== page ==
Next battle in trading cards: video
If you know your MTV history, then you know that "Video Killed the Radio Star" was the prophetic first clip aired on the network.
Let's just hope the latest creation from Panini America isn't someday subtitled "Video Killed the Trading Card."
Panini, the NBA's exclusive trading card licensee, recently unveiled its plan to take trading cards into the future with collectibles that play high-definition video highlights -- and one of the first people on the planet to see one of its HRX cards was Los Angeles Clippers forward Blake Griffin.
"It's unbelievable, man. I just got to see it," said Griffin while at the company's headquarters in Dallas. "It's crazy. You never think something like that is going to happen and then to actually see it ... it's going to be game-changing."
Griffin, the newest spokesman for the card company (a deal signed Thursday), got to see firsthand an innovation that has had collectors buzzing -- and that chatter had little to do with the highlights he watched on his own card just by hitting the play button.
"Man, to be honest, it kind of takes you back a little bit at the beginning," said Griffin in an interview with Beckett Basketball magazine. "But it's unbelievable, and it kinda takes me back to when I was trading cards as a kid and it was just a little cardboard card -- but now they have videos playing."
Griffin will join the other members of the Panini spokesman squad -- Kobe Bryant, Kevin Durant and John Wall -- as the first NBA players on video cards when they are found randomly inserted into packs of Panini's 2010-11 Totally Certified, which arrives in June.
Panini was the first card company to unveil its plans for a video trading card at a recent industry event in Las Vegas, but it's not alone. Two days after Panini's news, Upper Deck pulled back the curtain on a project that it had in the works for its line of NCAA-focused football cards.
The Carlsbad, Calif.-based company had been teasing an "Evolution" in cards to be found in packs of its 2011 football set. However, it hadn't revealed exactly what the project was going to be when Panini made its announcement. In its unveiling, Upper Deck said it would be the first on the market with video cards -- its product arrives April 12 -- and it has since fired a jab or two at its rival. (Upper Deck is a former NBA card licensee.)
"No. 1, they have a concept, we have a card," wrote Upper Deck customer care manager Nick Leslie on the company's blog. "That is very important. We didn't share anything about the Upper Deck Evolution cards until we had the actual cards in-house to show off. The reason why is because these are not easy to make. What Panini has shared is a concept for what they think their video card will be along with a mock-up. They have not shared an actual card. We could mock-up a flying trading card, that doesn't mean we have one ready to go. From concept to final product is a long distance."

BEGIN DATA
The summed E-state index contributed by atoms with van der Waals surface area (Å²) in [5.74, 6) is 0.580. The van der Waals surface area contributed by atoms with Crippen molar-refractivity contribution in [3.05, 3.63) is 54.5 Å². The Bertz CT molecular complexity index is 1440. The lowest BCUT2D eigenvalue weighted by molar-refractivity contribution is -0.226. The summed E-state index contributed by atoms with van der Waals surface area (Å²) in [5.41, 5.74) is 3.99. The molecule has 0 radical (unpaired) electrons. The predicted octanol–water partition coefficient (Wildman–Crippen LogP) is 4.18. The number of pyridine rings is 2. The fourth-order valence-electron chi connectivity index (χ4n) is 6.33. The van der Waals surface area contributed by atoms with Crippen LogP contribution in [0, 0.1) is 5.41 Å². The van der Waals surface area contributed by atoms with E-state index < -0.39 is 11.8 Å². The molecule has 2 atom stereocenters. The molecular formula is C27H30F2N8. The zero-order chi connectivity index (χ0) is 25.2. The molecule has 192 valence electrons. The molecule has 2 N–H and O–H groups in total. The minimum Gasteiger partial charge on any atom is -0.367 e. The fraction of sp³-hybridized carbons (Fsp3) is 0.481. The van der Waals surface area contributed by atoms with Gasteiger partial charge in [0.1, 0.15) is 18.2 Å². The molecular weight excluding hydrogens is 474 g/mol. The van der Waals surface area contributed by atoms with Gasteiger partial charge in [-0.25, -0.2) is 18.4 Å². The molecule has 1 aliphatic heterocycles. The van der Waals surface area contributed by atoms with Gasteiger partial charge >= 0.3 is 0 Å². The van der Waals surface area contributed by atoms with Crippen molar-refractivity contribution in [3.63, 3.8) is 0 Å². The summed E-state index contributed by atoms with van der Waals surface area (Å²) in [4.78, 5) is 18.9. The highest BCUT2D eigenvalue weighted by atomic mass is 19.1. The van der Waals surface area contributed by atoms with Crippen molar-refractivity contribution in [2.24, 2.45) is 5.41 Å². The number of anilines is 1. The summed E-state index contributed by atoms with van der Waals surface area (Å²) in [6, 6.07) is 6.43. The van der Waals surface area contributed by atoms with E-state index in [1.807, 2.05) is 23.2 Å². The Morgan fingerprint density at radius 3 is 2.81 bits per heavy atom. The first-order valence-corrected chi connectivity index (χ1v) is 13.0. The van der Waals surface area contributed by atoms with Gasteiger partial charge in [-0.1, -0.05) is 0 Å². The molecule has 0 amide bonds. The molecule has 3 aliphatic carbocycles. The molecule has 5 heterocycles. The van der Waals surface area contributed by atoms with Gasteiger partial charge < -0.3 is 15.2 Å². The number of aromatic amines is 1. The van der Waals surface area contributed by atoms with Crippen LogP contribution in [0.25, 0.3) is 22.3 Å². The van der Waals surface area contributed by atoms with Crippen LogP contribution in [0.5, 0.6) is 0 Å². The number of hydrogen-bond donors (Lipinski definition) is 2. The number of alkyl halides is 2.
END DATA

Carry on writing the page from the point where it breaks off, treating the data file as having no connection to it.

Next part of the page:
Upper Deck's cards, which will feature college highlight reels for Adrian Peterson, DeSean Jackson, Tony Romo and Patrick Willis, look like a small video-recording device with a cardboard flap covering the screen. Meanwhile, Panini's cards look a bit different (no flap) and have a little something extra attached.
Among the videos on each and every Panini HRX card will be a recording of the player signing the actual card that is being watched. If it's the 12th card Griffin autographed, the video will show card No. 12 being signed.
That's pretty crazy, ain't it?
"Yeah it is," said Griffin, who was averaging more than 22 points and 12 rebounds per game. "I think that's one of the best parts because you actually know that it's one of the players signing it and it's not just a fake or a fraud or anything like that."
Reaction from collectors has been largely cynical in comments on sites such as Beckett.com. After all, some collectors remember a late-1990s creation from Upper Deck called PowerDeck, which were card-sized miniature CD-ROMs with stats and highlights inside. It didn't last long -- just like innovative attempts at enhanced cardboard in the past. After all, talking collectibles actually arrived in the 1960s with Auravision sports records and briefly returned in the late 1980s from Topps.
One big concern of collectors was how much the video cards will cost and whether the money used in the technological investment will take away from the products' inclusions, particularly autographs.
Panini officials said that won't be the case -- and that the intent of the video cards is to find the next big thing that might capture the attention of collectors and noncollectors alike, prompting them to buy -- you guessed it -- more cards.
"We're going to do this out of our marketing budget so the integrity of the product isn't weakened in any way," Panini America CEO Mark Warsop said. "This will be an added bonus."
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